For the past three decades, weekend dinner guests at Celebrity Restaurant have enjoyed the sounds of Mark Bryan playing the lounge piano. Bryan says many of the regulars often request songs he has written, like “Just Want to Watch a TV.”
Bryan, 59, enjoys playing his own music because it’s something he says he has been doing since he first plugged in a toy organ in his bedroom when he was 4 years old.
“The reason I started playing is because I couldn’t keep up with the kids around me,” he says.
Bryan was born on Valentine’s Day 1961 in Port Angeles, Washington, where his family farmed on the reservation of the Lower Elwha Klallam Tribe. At 9 months old, Bryan’s father shook him, and then Bryan says his father threw him against the wall. It was then he began losing his vision. By 4 it was gone.
Bryan says other kids spent their time riding horses bareback and shooting squirrels, neither of which he could take part in, so he started playing the toy organ, teaching himself songs and writing his own.
Bryan says he latched onto jazz because it’s all about improvisation. He never got into famous blind pianists Ray Charles or Stevie Wonder. He loved Oscar Peterson because it was the only record he owned. He says the first time he heard Billy Joel’s “Piano Man,” Bryan, then around 11, knew he wanted to play piano for people in intimate settings, plus, “I like knowing where the bathrooms are,” he jokes.
At 14, while attending the Missouri School for the Blind, Bryan got his first regular gigs making about $100 a month to play piano in various St. Louis restaurants each weekend. He says that was big money for a teenager, especially when his mom was making $140 a month driving a school bus.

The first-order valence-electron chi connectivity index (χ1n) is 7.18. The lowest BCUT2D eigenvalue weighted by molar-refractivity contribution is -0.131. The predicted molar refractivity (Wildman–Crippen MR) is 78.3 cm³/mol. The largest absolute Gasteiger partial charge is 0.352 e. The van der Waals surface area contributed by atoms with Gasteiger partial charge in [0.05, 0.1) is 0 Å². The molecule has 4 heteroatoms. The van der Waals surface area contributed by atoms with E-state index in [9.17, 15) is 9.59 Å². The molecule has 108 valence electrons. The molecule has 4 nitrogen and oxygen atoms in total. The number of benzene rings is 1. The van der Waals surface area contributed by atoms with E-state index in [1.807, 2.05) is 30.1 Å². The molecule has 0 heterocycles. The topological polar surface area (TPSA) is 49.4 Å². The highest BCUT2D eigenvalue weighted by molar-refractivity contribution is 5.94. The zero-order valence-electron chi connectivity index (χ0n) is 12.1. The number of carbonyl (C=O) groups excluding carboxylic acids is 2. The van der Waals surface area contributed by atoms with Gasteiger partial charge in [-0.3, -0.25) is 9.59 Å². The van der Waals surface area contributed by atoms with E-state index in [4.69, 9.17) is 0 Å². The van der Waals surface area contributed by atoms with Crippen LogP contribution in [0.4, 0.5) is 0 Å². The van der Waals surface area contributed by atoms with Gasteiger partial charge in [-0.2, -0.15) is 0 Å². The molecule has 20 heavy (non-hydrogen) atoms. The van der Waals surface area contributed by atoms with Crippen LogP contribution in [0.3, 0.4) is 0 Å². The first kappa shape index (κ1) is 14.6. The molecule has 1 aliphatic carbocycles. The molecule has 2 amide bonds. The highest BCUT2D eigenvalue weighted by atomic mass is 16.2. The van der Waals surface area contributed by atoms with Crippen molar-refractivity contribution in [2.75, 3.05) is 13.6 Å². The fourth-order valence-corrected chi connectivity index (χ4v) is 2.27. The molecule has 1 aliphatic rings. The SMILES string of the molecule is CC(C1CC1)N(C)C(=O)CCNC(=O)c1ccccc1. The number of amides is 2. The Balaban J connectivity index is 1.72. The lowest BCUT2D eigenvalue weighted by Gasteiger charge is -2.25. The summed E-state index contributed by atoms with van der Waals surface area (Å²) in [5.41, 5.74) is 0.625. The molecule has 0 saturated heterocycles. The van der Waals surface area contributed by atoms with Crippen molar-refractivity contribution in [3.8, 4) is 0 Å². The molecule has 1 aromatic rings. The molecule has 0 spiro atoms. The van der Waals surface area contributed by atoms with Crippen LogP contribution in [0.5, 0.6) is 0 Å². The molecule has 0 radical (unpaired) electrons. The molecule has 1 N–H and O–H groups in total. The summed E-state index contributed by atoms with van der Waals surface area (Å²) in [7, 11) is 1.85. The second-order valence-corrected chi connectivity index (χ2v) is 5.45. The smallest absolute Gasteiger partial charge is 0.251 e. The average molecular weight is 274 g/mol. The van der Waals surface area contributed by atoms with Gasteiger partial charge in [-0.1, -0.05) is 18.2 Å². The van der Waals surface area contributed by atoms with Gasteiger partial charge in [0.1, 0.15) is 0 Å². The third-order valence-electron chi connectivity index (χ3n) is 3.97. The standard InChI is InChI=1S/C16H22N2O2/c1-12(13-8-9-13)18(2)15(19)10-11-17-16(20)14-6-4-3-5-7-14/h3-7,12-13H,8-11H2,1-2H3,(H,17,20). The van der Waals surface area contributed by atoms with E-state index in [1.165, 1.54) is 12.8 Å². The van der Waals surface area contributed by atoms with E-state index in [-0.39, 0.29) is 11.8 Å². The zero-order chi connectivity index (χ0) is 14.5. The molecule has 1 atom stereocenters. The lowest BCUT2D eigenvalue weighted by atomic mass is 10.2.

In 1977, he and his mother relocated to Stillwater. He continued to live there until 1991, when a man told Bryan he had eaten at what was then Celebrity Club and said they were looking for someone to play piano. That Friday Bryan showed up ready to play.
“They weren’t really looking for anyone, but I played anyway,” Bryan says. “At the end of the night (then-owner Mike Samara) goes, ‘Well, why don’t you come back tomorrow night and we’ll see what happens.’ I’ve since always said at the end of sets, ‘We’ll come back tomorrow night and see what happens.’”
Bryan not only plays weekends at Celebrity, but he also helps music artists record in his home studio when he’s not recording his own music. He has helped create songs for hundreds of local hip-hop artists, who he says were the first to call after he bought a Yellow Pages ad in 2000.
It’s that work in the studio that has led Bryan to his next big project. He says for the past four years he has invested all the money he makes at Celebrity into developing cross-platform software to assist those who are blind in doing things like song mixing and video editing. Think Siri or Alexa, but to operate sound mixers or correct colors in video.
He says he’s within a year of seeking investors to take the project to the next level of marketing and distribution.
“Everything I do uses computers, whether it’s at church, in my studio or at Celebrity,” says Bryan, who is also music director at Unity Center of Tulsa. “I am going to create this because your life as a blind person is just dependent on it. You have to be fluid with computers.
“This software will go far beyond just blind use. It’s a profoundly incredible way to automate many, many things.”